If the signaler is giving them our signal for normal tempo, the players are getting a formation and play signal. Once coach signals play and another signals formation. The players are moving quickly to get lined up and run the play. The extra signal adds 4 seconds to the process. Our goal in our normal mode is to snap the ball 16 seconds after the previous play ends.

2. Simplicity- You have to have a simple way to call your plays. We use one word/one signal calls for our fastest tempo. We don't have play calls that have more than two hand motions in our normal mode. The shorter the signal, the faster the process. It also allows your players to process information quickly and not get jumbled down.

Our signals are essentially stimulus response. Coach signals this, I do that. It is a way of simple memorization that allows our kids to be able to process quickly. We can build tempo calls into each game and change them week to week if we wish.

3. Organized Call Sheet- This is vital to being able to make quick decisions during games. There is no perfect call sheet, but you want your call sheet to be organized in such a way that you can quickly find what you are looking for. Our call sheet is divided into sections, with each section serving a purpose. We build scripts for each down and distance situation that might come up. These scripts are based on our scouting report. If an opponent brings a 5 man pressure 42% of the time on 2nd and 6 to 10, we are going to have a screen scripted for the at situation. If our opponent drops 8 on 2nd and long, we are going to script a draw. Our call sheet is easy to follow and gives us a chance to quickly call plays. We have additional sections as well to meet our most important needs on offense. Below is  a screen shot of the section of our call sheet covering down and distance scripts.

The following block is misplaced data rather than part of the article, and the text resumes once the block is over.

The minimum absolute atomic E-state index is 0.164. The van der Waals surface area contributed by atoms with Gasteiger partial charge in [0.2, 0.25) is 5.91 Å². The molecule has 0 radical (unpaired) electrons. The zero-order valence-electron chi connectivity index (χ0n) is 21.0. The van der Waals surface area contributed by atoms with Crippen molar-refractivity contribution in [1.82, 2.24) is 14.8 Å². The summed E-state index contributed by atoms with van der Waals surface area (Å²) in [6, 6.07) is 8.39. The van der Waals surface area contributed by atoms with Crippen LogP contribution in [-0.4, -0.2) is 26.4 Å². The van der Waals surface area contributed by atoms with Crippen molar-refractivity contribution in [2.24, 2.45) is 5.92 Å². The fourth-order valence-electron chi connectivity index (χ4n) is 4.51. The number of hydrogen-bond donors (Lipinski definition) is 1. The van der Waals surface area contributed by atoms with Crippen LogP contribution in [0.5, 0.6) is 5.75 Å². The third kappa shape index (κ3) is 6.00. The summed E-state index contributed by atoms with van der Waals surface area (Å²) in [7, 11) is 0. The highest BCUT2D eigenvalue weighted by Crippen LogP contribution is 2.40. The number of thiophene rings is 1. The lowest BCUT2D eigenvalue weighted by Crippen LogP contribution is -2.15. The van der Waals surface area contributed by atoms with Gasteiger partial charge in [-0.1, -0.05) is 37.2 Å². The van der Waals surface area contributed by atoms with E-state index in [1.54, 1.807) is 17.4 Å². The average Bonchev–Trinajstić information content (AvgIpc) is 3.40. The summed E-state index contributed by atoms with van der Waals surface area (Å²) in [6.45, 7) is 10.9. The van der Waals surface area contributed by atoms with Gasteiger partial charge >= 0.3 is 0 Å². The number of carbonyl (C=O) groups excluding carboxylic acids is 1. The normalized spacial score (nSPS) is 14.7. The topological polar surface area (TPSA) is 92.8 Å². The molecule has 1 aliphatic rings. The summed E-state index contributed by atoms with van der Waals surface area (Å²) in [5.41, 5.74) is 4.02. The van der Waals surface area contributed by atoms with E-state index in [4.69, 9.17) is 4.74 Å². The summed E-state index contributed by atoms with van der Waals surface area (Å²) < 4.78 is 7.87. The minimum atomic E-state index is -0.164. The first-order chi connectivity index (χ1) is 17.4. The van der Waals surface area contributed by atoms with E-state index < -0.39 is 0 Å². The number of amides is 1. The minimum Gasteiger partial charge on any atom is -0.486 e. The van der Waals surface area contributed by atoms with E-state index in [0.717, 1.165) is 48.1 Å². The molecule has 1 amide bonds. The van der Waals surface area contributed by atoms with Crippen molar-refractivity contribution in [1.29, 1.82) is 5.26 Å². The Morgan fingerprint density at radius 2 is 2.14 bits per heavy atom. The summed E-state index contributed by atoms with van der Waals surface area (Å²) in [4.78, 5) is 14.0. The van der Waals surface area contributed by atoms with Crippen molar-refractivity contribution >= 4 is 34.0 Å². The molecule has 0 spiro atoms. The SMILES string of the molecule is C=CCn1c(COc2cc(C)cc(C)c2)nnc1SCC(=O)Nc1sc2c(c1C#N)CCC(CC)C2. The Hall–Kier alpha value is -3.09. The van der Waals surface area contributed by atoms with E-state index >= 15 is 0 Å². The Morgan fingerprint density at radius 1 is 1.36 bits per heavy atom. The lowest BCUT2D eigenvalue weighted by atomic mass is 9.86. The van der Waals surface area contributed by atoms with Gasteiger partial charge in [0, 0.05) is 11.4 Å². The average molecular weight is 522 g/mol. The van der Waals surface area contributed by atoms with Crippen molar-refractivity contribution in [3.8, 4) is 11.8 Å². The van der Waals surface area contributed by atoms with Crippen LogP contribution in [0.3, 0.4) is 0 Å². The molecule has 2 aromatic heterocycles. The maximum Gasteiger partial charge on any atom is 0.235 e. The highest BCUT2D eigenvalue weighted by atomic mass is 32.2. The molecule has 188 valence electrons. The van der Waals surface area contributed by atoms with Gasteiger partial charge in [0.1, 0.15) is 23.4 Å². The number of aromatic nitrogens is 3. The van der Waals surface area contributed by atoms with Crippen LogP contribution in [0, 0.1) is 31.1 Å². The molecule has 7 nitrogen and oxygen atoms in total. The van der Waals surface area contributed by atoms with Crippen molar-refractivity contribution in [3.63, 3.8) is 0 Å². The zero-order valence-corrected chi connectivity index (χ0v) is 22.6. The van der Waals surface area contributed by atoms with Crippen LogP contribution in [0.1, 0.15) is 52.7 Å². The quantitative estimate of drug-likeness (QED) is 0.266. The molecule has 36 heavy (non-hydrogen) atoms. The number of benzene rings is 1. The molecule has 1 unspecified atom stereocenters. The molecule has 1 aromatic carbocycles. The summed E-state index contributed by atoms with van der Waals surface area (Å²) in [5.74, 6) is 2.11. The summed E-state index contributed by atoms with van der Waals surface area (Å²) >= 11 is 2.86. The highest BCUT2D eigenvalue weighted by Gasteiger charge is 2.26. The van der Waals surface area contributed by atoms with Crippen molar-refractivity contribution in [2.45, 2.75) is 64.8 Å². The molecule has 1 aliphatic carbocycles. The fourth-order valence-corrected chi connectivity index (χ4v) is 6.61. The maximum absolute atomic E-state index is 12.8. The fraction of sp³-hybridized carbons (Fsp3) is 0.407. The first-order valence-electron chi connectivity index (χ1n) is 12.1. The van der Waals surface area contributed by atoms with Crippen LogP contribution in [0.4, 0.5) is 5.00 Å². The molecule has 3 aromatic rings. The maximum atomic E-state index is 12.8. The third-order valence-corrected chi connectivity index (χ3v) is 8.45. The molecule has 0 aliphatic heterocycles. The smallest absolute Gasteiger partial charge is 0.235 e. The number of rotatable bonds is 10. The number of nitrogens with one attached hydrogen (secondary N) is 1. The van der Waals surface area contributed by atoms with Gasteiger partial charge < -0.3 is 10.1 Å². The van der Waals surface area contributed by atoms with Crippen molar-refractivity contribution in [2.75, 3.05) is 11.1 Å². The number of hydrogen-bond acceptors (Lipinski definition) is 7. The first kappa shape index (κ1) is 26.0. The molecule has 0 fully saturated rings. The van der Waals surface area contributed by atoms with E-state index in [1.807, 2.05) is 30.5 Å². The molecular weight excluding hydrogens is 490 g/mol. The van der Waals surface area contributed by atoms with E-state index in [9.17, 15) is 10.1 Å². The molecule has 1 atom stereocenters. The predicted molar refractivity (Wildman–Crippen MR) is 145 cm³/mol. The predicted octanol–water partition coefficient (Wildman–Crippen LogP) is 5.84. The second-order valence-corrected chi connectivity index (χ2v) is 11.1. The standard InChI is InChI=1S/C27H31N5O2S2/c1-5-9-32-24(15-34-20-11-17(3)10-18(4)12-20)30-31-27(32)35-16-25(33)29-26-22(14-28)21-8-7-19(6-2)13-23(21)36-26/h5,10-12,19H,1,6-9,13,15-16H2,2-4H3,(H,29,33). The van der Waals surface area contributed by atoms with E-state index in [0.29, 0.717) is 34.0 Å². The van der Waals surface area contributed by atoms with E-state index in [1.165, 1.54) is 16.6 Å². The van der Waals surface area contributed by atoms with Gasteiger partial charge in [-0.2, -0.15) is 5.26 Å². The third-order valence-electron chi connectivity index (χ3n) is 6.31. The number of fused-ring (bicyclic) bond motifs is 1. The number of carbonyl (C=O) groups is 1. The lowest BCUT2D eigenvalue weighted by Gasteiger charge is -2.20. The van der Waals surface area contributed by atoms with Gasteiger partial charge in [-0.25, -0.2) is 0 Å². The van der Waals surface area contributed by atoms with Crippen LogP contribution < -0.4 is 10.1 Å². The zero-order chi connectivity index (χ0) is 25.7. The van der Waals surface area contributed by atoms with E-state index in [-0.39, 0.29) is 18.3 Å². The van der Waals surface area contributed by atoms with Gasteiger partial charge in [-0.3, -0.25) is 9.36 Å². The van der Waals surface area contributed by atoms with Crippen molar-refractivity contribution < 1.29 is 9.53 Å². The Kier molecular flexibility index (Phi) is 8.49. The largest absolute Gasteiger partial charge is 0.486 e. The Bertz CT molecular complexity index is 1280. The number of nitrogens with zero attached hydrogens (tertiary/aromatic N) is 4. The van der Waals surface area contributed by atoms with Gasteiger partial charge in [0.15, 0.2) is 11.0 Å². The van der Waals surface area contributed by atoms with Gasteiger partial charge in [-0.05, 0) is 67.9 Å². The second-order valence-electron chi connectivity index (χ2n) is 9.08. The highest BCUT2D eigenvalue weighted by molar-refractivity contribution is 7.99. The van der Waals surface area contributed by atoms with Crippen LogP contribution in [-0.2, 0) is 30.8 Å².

We script everything in practice as well. This allows us to make sure we get everything covered. Our scripts in practice our taken from our game call sheet. These are put together on Saturday and Sunday as we prepare for our opponent. We are highly organized in our approach, which helps us to practice faster during the week, and play faster on Friday Night. Our call sheet was a nightmare to create. It took several hours to build onto an excel document. Ty Palmer, who I worked with at Seminole High School, helped me to improve the formatting to what you see today. He helped me convert it from Microsoft Publisher to Excel.

Tempo Is A Weapon